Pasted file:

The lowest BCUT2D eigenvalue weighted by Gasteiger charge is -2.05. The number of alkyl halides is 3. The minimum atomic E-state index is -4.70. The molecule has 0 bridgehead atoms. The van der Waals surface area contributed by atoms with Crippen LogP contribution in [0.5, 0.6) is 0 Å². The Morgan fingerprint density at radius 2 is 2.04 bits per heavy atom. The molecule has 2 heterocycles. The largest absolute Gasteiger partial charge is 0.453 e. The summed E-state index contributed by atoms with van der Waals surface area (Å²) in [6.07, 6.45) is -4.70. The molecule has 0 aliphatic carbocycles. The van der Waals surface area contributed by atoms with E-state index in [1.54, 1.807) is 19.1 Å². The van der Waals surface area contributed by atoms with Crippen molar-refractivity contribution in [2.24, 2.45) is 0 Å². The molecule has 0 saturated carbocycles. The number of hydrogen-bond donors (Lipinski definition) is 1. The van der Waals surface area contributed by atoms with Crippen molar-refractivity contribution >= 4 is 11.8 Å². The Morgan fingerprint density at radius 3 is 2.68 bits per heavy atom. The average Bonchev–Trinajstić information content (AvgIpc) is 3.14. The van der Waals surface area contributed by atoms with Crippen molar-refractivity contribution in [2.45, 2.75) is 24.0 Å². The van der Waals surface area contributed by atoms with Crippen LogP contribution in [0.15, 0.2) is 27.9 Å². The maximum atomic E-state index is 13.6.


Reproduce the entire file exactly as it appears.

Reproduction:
The lowest BCUT2D eigenvalue weighted by Gasteiger charge is -2.05. The number of alkyl halides is 3. The minimum atomic E-state index is -4.70. The molecule has 0 bridgehead atoms. The van der Waals surface area contributed by atoms with Crippen LogP contribution in [0.5, 0.6) is 0 Å². The Morgan fingerprint density at radius 2 is 2.04 bits per heavy atom. The molecule has 2 heterocycles. The largest absolute Gasteiger partial charge is 0.453 e. The summed E-state index contributed by atoms with van der Waals surface area (Å²) in [6.07, 6.45) is -4.70. The molecule has 0 aliphatic carbocycles. The van der Waals surface area contributed by atoms with E-state index in [1.54, 1.807) is 19.1 Å². The van der Waals surface area contributed by atoms with Crippen molar-refractivity contribution in [2.24, 2.45) is 0 Å². The molecule has 0 saturated carbocycles. The number of hydrogen-bond donors (Lipinski definition) is 1. The van der Waals surface area contributed by atoms with Crippen molar-refractivity contribution >= 4 is 11.8 Å². The Morgan fingerprint density at radius 3 is 2.68 bits per heavy atom. The average Bonchev–Trinajstić information content (AvgIpc) is 3.14. The van der Waals surface area contributed by atoms with Crippen molar-refractivity contribution in [2.45, 2.75) is 24.0 Å². The van der Waals surface area contributed by atoms with Crippen LogP contribution in [0.15, 0.2) is 27.9 Å². The maximum atomic E-state index is 13.6.